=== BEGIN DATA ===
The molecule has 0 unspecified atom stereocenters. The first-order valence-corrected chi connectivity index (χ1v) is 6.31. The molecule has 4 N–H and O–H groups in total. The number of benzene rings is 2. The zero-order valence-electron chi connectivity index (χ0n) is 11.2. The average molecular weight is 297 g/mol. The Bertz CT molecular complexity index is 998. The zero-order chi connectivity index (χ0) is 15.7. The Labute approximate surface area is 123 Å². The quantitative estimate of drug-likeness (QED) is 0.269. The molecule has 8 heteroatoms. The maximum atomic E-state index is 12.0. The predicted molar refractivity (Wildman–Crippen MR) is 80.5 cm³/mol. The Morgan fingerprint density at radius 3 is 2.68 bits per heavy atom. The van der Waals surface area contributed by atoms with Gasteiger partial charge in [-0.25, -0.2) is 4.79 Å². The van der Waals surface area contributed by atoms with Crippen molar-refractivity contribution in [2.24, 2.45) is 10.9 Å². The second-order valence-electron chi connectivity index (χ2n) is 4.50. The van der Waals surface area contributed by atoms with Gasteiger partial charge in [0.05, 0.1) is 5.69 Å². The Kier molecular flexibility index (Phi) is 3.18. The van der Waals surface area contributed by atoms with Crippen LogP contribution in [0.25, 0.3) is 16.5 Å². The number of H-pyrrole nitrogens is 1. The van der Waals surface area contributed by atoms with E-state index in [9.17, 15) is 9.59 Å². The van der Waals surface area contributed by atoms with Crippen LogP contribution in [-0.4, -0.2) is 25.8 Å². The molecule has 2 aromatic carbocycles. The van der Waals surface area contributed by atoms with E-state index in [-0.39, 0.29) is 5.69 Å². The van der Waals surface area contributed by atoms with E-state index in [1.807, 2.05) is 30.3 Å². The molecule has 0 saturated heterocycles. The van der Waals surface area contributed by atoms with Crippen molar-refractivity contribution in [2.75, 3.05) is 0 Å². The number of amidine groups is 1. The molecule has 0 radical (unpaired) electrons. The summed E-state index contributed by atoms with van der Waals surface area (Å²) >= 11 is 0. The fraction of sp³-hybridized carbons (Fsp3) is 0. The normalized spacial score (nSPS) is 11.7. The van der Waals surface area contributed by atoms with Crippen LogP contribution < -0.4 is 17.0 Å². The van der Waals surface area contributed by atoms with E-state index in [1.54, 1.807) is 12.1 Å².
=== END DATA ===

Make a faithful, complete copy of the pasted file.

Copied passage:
The molecule has 0 unspecified atom stereocenters. The first-order valence-corrected chi connectivity index (χ1v) is 6.31. The molecule has 4 N–H and O–H groups in total. The number of benzene rings is 2. The zero-order valence-electron chi connectivity index (χ0n) is 11.2. The average molecular weight is 297 g/mol. The Bertz CT molecular complexity index is 998. The zero-order chi connectivity index (χ0) is 15.7. The Labute approximate surface area is 123 Å². The quantitative estimate of drug-likeness (QED) is 0.269. The molecule has 8 heteroatoms. The maximum atomic E-state index is 12.0. The predicted molar refractivity (Wildman–Crippen MR) is 80.5 cm³/mol. The Morgan fingerprint density at radius 3 is 2.68 bits per heavy atom. The van der Waals surface area contributed by atoms with Gasteiger partial charge in [-0.25, -0.2) is 4.79 Å². The van der Waals surface area contributed by atoms with Crippen molar-refractivity contribution in [2.24, 2.45) is 10.9 Å². The second-order valence-electron chi connectivity index (χ2n) is 4.50. The van der Waals surface area contributed by atoms with Gasteiger partial charge in [0.05, 0.1) is 5.69 Å². The Kier molecular flexibility index (Phi) is 3.18. The van der Waals surface area contributed by atoms with Crippen LogP contribution in [0.25, 0.3) is 16.5 Å². The number of H-pyrrole nitrogens is 1. The van der Waals surface area contributed by atoms with E-state index in [9.17, 15) is 9.59 Å². The van der Waals surface area contributed by atoms with Crippen LogP contribution in [-0.4, -0.2) is 25.8 Å². The molecule has 2 aromatic carbocycles. The van der Waals surface area contributed by atoms with E-state index in [-0.39, 0.29) is 5.69 Å². The van der Waals surface area contributed by atoms with E-state index in [1.807, 2.05) is 30.3 Å². The molecule has 0 saturated heterocycles. The van der Waals surface area contributed by atoms with Crippen molar-refractivity contribution in [2.75, 3.05) is 0 Å². The number of amidine groups is 1. The molecule has 0 radical (unpaired) electrons. The summed E-state index contributed by atoms with van der Waals surface area (Å²) >= 11 is 0. The fraction of sp³-hybridized carbons (Fsp3) is 0. The normalized spacial score (nSPS) is 11.7. The van der Waals surface area contributed by atoms with Crippen LogP contribution < -0.4 is 17.0 Å². The van der Waals surface area contributed by atoms with E-state index in [1.54, 1.807) is 12.1 Å².